Decades passed: the war-ruined 1940s, the monochrome 1950s, the stolid 1960s. And then it came, the bat's cultural revolution, a decade or so after everyone else. The atom-splitting moment emerged from golf, where new hollow-backed irons were found to be more forgiving to the amateur player than the small clubfaces used by the pros. Arthur Garner, a South African golf club engineer, and his business partner Barrie Wheeler, went to Gray-Nicolls with the idea that a hollow back might also create a larger sweet spot on a cricket bat. John Newbery, a young batmaker, shaped a prototype, while Robert "Swan" Richards expanded the brand in Australia, talking Ian Chappell into using a Scoop during the 1974-75 Ashes. An era began.
The GN100, as the Scoop was officially named, remade the emotional connection between batsman and bat. Its sleek, futuristic design, capped by the idea of painting the hollowed-out part of the spine red, made it an object of desire. Like cars and guitars, the Scoop started to tap its market. New and daring experiments followed. Stuart Surridge came up with the Jumbo, a great shark's fin of extra willow left on its back. Duncan Fearnley made the Magnum, a railway sleeper created to bludgeon bowling into oblivion. Slazenger enhanced the spine to create the V12, which sounded like a missile. The bright flare of Australia's St Peter, with its bold SP logo on a bat whose back was flattened down, burned briefly, and was paired with its trademark mitten gloves; the marketing campaign was led by an almost naked Tony Greig.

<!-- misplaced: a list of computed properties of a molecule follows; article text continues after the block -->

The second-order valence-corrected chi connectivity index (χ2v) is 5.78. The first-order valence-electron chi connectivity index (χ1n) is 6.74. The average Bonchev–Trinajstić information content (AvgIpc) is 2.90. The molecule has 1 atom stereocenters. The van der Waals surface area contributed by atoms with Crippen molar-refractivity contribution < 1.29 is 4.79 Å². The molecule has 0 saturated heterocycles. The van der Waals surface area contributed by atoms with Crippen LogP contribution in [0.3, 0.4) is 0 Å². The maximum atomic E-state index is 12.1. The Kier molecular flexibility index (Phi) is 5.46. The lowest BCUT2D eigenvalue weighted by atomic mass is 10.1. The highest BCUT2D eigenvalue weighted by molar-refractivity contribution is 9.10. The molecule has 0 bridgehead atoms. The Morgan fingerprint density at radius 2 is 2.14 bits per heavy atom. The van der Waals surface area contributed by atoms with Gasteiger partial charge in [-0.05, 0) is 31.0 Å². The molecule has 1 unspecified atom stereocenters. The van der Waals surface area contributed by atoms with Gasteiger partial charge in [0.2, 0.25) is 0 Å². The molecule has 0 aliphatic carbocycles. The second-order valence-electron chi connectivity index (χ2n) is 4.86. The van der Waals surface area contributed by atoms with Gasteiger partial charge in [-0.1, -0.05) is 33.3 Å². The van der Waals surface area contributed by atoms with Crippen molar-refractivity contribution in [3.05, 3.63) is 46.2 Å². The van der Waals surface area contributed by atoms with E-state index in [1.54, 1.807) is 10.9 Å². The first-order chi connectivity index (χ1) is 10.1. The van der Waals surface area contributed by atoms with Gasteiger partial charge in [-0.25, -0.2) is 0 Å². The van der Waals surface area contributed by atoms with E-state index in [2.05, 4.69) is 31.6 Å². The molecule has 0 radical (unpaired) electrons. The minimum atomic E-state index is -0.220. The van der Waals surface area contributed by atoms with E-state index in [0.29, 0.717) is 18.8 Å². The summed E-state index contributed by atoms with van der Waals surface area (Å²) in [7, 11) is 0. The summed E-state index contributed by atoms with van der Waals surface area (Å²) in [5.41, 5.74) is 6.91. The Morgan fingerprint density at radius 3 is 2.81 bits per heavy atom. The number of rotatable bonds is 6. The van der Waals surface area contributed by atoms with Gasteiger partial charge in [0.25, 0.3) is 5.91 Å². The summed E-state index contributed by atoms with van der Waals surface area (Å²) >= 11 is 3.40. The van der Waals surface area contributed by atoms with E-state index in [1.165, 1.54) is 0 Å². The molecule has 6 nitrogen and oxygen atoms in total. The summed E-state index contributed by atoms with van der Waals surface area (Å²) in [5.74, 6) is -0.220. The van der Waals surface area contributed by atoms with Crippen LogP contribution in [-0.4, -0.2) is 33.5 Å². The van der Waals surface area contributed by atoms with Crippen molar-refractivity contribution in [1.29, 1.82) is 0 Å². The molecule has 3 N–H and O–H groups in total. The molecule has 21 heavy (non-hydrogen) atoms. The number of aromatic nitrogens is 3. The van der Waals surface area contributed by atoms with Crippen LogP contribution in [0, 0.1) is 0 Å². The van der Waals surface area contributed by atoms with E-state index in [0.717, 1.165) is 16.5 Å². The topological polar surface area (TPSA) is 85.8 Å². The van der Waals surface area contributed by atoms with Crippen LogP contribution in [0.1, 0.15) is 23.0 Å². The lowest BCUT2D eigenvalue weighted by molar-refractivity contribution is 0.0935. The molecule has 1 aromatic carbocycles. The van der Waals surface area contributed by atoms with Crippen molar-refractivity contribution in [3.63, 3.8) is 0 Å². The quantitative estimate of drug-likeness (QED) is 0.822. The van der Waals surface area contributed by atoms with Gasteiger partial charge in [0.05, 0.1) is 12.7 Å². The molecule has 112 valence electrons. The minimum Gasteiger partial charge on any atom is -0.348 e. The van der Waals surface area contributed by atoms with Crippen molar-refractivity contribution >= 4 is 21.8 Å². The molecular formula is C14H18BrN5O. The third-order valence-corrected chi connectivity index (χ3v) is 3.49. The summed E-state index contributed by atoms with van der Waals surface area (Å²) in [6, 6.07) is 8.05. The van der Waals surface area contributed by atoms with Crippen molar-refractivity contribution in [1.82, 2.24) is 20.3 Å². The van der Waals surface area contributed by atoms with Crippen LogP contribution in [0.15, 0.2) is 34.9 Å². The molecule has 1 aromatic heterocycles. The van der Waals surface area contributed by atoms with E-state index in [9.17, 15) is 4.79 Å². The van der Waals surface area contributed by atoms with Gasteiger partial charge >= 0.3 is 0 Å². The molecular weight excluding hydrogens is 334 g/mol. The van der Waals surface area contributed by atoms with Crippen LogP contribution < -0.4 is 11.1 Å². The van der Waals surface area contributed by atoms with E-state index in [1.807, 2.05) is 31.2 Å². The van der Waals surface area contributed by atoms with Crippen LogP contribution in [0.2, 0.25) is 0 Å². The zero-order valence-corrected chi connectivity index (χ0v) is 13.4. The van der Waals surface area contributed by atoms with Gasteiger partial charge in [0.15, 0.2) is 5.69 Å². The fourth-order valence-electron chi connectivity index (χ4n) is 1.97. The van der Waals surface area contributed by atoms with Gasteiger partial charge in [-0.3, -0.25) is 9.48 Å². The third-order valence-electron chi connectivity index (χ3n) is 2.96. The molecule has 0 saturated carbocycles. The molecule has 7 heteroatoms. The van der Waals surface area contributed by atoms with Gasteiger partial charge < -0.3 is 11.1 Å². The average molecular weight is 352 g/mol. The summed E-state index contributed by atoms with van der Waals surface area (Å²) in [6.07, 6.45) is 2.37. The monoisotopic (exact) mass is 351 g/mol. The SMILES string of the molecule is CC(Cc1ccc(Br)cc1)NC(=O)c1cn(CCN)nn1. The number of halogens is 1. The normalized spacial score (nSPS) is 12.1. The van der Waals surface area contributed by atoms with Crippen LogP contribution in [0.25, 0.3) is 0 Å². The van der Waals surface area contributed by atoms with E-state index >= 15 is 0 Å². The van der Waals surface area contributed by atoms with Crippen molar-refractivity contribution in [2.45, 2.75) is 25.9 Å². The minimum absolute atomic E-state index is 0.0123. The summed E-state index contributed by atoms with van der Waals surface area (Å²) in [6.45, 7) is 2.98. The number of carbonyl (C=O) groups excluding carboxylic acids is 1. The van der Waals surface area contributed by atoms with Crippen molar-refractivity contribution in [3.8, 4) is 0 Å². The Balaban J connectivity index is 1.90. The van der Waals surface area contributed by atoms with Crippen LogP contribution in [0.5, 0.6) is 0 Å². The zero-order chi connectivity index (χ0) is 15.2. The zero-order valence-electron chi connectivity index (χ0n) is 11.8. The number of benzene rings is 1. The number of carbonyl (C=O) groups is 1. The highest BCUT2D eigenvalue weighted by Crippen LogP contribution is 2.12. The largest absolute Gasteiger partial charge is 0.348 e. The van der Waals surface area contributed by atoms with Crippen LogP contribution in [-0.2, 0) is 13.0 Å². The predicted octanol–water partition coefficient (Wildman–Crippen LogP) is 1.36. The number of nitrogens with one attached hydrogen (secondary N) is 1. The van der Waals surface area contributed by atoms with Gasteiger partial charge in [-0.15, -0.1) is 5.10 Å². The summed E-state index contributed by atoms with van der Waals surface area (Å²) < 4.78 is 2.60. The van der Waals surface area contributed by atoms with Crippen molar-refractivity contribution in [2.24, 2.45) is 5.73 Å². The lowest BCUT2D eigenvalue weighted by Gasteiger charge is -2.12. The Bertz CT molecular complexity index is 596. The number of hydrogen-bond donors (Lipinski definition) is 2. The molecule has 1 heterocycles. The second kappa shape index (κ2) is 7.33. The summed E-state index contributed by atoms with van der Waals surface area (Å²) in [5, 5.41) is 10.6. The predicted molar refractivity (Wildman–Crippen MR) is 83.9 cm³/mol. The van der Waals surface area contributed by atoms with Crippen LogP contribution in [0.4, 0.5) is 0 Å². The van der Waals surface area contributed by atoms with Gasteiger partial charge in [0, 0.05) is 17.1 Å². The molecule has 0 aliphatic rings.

These bats fell into the hands of newer, cooler cricketers, who grew their hair, wore sweatbands and gold chains and open shirts, joined Kerry Packer, and played under floodlights in coloured clothes and space-age helmets. A once sepulchral, black-and-white world was alive again. The imperious Vivian Richards spun the Jumbo in his hands as he walked out to bat. Ian Botham swung Fearnley's Magnum, and Viv later joined him. Graham Gooch used both.